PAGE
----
California providers must report scans that are repeated, unless advised by clinicians, and scans to the wrong body part that result in an effective dose greater than 0.05 Sv, a dose exceeding 0.5 Sv to any organ or tissue, a shallow dose of 0.5 Sv to the skin, or permanent damage. Other states reportedly are considering similar laws.

Siemens’ Kreider also sees the customer focusing on dose reduction. “It’s one of the top parameters customers will evaluate when considering a new purchase,” she says.

In addition to dose reduction and recording, customers are interested in efficient workflow. “You improve the economic equation if you can get a lot of patients through that scanner every day,” Silverman says.

Doing that means helping the technologists move patients through the system by automating parts of the exam, including determining the right size dose, exam setup from drop-down menus, automatic isocentering, and adjusting the scan area based on the part of the body the technologist will image. In addition to performing exams efficiently, software reconstruction of exams can happen more quickly, which speeds the exam from the scanner to the reading room to the clinician.

“What customers really need is optimized care that looks at dose, exam protocol, and workflow,” Kreider says. “Education about these topics is also something they’re asking about.”

Mochon cautions that innovation must improve workflow. “Customers want to see innovation that makes a difference to their clinical routine,” he says. “It’s great to have iterative reconstruction, but if it slows down my workflow, I don’t like that. I want iterative reconstruction that doesn’t slow me down. And I care about dose, but I also want it automated so that it makes it easier for my technologists to obtain low dose images, not slow them down in their work.”

Automation also can improve customer service, Mochon says, because it frees the technologist to focus more on the patient and less on the system.

Nicholson also sees dose reduction intertwined with workflow. The iterative reconstruction software that can greatly reduce radiation dose in exams also must be fast enough to keep patients moving through the scanner. “It has to be fast enough that you can use it on all patients, and it must be available across the entire product line,” he says.

It’s pretty clear that the slice wars have given way to dose, workflow, and cost justification concerns in radiology. Reimbursement reductions that kicked in seven years ago with the Deficit Reduction Act generally have continued since then. In many places, it seems to have changed the tone of CT purchase discussions from “What’s the best we can afford?” to “What’s the least we can spend and still meet our imaging needs?” That philosophy is reflected in the major CT manufacturers’ positioning of broader product lines that include much of their latest technology in scanners not considered top of the line—at least in terms of slices.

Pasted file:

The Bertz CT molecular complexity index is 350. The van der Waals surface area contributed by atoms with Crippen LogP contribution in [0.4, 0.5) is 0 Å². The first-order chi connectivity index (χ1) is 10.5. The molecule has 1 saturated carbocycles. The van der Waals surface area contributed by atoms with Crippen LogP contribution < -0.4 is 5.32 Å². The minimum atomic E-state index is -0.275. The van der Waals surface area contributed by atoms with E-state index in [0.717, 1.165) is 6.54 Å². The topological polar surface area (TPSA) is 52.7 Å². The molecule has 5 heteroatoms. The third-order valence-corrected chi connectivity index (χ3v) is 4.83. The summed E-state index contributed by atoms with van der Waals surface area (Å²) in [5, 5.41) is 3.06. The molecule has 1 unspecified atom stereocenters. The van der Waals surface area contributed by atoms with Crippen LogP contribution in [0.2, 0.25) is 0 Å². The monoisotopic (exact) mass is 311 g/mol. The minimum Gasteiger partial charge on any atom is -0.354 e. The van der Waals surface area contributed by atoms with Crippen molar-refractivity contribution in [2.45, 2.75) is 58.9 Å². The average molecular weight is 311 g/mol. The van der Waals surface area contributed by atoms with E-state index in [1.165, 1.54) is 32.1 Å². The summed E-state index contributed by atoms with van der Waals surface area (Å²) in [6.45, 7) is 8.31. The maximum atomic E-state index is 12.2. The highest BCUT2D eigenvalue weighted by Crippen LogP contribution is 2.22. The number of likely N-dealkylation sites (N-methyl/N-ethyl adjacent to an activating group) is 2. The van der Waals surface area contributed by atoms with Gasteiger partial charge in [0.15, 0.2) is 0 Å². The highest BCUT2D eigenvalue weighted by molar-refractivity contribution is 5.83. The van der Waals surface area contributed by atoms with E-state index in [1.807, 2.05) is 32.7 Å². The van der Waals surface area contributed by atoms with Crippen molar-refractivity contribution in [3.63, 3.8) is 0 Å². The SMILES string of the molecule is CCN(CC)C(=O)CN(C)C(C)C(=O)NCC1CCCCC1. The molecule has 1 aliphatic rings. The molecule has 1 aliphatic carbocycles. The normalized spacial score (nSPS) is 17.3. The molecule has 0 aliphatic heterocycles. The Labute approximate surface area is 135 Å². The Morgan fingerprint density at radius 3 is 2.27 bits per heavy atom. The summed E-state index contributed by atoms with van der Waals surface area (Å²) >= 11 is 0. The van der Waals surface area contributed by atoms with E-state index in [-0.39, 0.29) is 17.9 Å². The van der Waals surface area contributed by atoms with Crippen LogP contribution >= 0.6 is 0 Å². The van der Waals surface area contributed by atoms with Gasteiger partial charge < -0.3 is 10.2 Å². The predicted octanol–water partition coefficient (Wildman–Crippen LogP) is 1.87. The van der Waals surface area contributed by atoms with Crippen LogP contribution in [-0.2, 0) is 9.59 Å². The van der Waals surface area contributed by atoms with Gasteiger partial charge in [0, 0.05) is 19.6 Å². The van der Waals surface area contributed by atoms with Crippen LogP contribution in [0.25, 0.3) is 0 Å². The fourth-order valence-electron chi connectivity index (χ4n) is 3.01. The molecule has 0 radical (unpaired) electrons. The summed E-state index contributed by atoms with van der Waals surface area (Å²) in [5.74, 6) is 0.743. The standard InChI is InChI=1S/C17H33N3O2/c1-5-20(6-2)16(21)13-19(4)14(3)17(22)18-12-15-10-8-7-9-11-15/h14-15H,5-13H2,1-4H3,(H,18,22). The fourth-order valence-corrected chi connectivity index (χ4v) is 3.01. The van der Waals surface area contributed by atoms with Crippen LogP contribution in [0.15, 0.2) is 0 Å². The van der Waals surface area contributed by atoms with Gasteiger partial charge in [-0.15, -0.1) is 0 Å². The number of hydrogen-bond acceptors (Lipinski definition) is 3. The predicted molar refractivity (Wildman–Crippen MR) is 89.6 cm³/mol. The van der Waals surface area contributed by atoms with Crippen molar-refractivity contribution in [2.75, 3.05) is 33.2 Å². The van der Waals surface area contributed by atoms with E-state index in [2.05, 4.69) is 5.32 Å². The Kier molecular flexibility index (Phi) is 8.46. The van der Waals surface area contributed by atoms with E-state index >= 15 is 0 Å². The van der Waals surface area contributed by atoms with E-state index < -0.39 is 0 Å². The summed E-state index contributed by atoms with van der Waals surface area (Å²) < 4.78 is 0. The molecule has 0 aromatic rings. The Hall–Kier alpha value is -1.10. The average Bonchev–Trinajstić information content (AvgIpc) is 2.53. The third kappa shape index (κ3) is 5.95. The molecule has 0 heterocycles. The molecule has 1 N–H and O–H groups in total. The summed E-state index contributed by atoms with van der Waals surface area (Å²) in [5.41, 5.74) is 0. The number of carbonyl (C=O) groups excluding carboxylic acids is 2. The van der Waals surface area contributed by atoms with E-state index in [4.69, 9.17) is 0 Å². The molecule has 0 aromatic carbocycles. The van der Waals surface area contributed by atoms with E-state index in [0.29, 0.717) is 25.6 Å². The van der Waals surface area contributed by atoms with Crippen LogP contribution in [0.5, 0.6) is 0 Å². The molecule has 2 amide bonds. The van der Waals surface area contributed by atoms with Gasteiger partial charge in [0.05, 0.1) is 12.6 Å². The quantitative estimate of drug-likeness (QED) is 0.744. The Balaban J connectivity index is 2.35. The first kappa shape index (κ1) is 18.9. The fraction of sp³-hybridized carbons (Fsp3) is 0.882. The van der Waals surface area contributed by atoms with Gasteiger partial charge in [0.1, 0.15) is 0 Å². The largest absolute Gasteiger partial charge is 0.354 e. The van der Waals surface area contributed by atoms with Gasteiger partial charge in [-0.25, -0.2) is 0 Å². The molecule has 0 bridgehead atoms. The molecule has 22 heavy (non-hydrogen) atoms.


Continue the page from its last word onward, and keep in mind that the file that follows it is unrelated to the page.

Longer Replacement Cycles
“With similar image quality and dose reduction across our product line, we’ve brought some high-end specs down into the value proposition scanners,” Nicholson says.

Olszewski also stresses the importance of customers being able to benefit from current technology, even if they’re not purchasing the newest scanner. He notes that replacement cycles are getting longer, but customers want their vendors to help them keep their existing equipment current longer. “We want to make sure that those tools are available to all our customers, not just our new customers,” he says. “It is very important to us that all our customers have that capability.”

As his final thought on the CT market today, Mochon suggests facilities look at their next CT purchase broadly rather than focusing on any single feature.

“If there was one piece of advice that I would give customers these days, it’s to look holistically at how a scanner is going to help you,” Mochon says. “There’s no one aspect of a scanner that makes a difference; it’s the whole product that should make the difference. Don’t buy a scanner for one application; buy a scanner that’s going to broadly address your needs. More and more customers are not seeking scanners that do something great. They want scanners that they can use to do everything confidently. They want a synergy between hardware and software.”

— Jim Knaub is editor of Radiology Today.